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The Clinton Global Initiative (CGI) America — Early Childhood Education Working Group

In June 2012, HighScope President Larry Schweinhart participated in a meeting of the Clinton Global Initiative America (CGI America) in Chicago, which for the first time included an Early Childhood Education Working Group. As a member of the group’s Professional Development Subcommittee, Schweinhart worked with other leading early childhood representatives to create and disseminate a public message that would encourage national investment in professional development for the early childhood workforce. The group’s statement focuses on teachers of young children from birth to age 5.

CGI America Early Childhood Working Group Statement

Every child deserves a high quality early care and education experience. Quality depends on the professional knowledge, skills, and practice of teachers. Early childhood teachers work in various types of settings with children from birth to five years of age and have varied educational backgrounds. These early care and education settings include child care centers, family child care homes, and Head Start and pre-kindergarten classrooms. Young children who attend high quality early childhood programs with well-prepared teachers are more likely to become productive and engaged citizens.

1. Why are knowledgeable and well-prepared early childhood teachers important?

Early childhood teachers must be knowledgeable and well prepared to have long-lasting positive effects on educational achievement, economic productivity, social responsibility, and a significant return on investment. Early childhood programs with knowledgeable and well-prepared teachers lead to—

  • Better educational outcomes, including enhanced school readiness and academic performance from elementary school through college, and reduced need for remedial education and special services.
  • Less criminal activity and substance abuse.
  • Higher earnings in adulthood. 
  • Strong returns on our investments. For every dollar spent on high quality early care and education, taxpayers save between $6 and $12 because of the reduced need for academic, welfare, and criminal justice services.

2. What should early childhood teachers know and be able to do?

We must ensure that our nation's children and their families have access to early childhood teachers who have the knowledge and skills to do their jobs well. Teachers in high quality early childhood programs—

  • Promote children's development and learning so they can work and play well with others.
  • Have sound knowledge of content areas and are able to provide children experiences that help them learn and be ready for school.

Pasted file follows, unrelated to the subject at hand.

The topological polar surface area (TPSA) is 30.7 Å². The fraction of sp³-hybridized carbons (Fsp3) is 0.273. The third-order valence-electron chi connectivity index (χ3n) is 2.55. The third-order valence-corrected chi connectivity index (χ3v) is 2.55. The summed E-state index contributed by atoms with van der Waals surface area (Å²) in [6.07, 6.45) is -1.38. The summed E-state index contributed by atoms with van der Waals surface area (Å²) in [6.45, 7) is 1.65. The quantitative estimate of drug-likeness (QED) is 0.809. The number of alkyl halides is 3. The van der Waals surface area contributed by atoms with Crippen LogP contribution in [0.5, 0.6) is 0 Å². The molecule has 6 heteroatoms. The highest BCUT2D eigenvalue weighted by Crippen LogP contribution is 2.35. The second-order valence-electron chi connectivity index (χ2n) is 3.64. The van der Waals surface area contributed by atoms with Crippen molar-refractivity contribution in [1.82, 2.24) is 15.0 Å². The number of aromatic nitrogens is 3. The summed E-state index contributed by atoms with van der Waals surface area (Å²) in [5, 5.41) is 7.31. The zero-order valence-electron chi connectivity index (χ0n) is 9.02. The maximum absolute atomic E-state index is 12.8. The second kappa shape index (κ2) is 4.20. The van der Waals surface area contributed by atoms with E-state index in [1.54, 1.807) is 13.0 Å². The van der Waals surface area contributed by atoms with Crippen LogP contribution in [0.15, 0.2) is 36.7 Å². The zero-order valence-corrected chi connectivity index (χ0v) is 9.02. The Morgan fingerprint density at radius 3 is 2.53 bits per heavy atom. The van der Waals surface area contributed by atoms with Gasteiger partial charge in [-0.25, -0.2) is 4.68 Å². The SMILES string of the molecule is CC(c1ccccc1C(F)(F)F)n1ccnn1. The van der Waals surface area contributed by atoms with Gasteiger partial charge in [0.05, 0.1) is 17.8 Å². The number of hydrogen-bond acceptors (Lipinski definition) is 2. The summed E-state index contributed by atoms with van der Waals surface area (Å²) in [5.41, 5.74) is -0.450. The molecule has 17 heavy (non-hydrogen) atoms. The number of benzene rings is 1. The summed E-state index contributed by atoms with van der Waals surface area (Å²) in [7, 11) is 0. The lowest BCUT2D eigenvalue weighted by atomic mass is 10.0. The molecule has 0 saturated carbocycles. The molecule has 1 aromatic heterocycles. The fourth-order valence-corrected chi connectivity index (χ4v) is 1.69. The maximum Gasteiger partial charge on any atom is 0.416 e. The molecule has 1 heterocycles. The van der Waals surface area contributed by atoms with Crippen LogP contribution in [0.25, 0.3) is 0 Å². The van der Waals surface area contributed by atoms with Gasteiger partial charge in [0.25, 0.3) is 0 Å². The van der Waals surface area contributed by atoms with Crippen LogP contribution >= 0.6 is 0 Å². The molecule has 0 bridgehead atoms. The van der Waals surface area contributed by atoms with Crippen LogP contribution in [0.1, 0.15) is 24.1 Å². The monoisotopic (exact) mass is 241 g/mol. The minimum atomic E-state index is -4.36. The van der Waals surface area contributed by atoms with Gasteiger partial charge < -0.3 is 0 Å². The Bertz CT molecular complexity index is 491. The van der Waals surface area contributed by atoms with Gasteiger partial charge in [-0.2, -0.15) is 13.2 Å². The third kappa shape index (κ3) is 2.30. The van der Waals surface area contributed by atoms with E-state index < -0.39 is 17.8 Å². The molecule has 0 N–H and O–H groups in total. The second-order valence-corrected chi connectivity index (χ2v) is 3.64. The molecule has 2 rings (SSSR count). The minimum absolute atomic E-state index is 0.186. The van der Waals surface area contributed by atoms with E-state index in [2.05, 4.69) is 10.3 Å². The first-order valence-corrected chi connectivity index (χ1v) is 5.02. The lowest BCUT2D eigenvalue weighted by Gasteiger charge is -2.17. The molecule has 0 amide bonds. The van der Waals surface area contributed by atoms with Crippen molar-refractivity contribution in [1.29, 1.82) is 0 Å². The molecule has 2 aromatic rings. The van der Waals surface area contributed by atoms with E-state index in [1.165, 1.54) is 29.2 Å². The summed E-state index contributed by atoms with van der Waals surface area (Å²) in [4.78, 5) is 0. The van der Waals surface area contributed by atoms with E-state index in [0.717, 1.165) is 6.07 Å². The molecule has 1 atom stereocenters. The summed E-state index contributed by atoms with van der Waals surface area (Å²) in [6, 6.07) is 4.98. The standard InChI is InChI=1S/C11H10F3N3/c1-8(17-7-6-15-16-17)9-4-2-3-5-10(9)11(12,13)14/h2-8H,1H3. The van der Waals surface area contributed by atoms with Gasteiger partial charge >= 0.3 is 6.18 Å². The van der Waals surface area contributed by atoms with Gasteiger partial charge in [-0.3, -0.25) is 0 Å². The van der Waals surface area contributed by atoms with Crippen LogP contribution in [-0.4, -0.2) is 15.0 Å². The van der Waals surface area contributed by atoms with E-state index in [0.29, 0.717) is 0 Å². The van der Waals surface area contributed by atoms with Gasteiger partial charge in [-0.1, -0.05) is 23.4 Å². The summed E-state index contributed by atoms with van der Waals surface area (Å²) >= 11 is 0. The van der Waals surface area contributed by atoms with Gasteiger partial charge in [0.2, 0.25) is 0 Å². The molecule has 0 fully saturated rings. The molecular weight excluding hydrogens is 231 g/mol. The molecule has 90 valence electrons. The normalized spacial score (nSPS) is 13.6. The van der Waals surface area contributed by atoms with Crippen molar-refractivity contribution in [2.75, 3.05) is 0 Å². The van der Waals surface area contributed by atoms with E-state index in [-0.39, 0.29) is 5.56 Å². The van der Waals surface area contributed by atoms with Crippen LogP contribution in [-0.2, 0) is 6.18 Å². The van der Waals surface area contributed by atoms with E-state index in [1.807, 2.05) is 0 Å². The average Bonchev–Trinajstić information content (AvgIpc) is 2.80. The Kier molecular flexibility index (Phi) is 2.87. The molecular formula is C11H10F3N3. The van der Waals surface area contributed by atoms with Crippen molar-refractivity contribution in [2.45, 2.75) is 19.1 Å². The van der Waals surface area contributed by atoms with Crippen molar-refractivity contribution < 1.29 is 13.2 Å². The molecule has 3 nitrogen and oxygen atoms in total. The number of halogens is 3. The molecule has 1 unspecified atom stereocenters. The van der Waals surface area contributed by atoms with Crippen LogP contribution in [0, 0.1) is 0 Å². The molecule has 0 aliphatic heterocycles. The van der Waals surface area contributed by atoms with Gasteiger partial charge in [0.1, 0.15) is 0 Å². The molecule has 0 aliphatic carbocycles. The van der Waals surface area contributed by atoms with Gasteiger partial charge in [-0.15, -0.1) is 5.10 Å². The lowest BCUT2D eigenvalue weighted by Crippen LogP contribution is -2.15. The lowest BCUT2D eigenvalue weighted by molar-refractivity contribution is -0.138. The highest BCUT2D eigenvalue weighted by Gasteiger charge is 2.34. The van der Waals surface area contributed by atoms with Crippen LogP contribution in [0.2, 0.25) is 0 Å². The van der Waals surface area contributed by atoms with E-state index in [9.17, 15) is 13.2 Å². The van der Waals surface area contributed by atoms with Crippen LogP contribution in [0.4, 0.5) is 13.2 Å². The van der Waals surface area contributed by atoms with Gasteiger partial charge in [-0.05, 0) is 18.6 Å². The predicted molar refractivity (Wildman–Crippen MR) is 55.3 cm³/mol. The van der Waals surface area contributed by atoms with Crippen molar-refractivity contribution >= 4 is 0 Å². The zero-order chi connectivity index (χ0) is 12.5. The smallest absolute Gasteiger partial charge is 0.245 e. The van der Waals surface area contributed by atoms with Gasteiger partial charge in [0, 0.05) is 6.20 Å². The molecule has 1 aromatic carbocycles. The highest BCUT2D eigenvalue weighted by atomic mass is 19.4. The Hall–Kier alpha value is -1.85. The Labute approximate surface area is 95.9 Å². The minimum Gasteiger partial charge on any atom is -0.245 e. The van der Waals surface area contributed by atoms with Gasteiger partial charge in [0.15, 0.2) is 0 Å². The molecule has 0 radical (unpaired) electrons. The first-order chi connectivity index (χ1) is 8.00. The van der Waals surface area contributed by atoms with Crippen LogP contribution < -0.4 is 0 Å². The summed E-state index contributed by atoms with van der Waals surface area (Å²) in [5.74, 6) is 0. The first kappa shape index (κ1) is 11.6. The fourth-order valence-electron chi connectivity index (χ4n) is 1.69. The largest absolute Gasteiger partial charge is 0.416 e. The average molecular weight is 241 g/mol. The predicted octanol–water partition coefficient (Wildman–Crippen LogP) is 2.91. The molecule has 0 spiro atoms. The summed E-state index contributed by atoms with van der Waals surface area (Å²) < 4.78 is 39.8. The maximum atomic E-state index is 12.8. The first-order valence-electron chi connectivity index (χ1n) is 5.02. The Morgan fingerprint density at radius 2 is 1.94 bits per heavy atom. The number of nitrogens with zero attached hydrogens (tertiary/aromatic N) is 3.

• Have the core knowledge and skills to use effective teaching and assessment strategies.
  • Engage in supportive and stimulating interactions with children to push their thinking and motivation to learn.
  • Build positive relationships with children, families and communities.
  • Engage in ongoing education and training to gain new skills and knowledge.

3. What can we as a nation do to ensure every young child has a teacher that supports her/his development and learning?

Investments in early care and education must ensure that—

  • All young children have access to early childhood teachers who know and use effective teaching practices.  All early childhood programs adhere to high quality program standards including standards for teacher qualifications and practice.
  • All early childhood programs provide supports for teachers in their efforts to enhance children’s development and learning.
  • All early childhood teachers have access to affordable and effective education and training, including higher education and research-informed training.
  • All early childhood teachers are fairly compensated.


This message was developed by the Clinton Global Initiative (CGI) America 2012 Early Childhood Education Working Group, Professional Development Subcommittee. 2012 subcommittee co-chairs: Jana Fleming, Erikson Institute, and Sue Russell, Child Care Services Association (CCSA); 2012 subcommittee members: Jan Dorman, Teachstone; J. Glenn Hopkins, Hopkins House; Alison Lutton, National Association for the Education of Young Children (NAEYC); Larry Schweinhart, HighScope Educational Research Foundation; Jennifer Scully, American Federation of Teachers; David Splirek, Military Child Education Coalition; Douglas Stewart, Max M. and Marjorie S. Fisher Foundation.

For more information about the Clinton Global Initiative America, visit www.cgiamerica.org/


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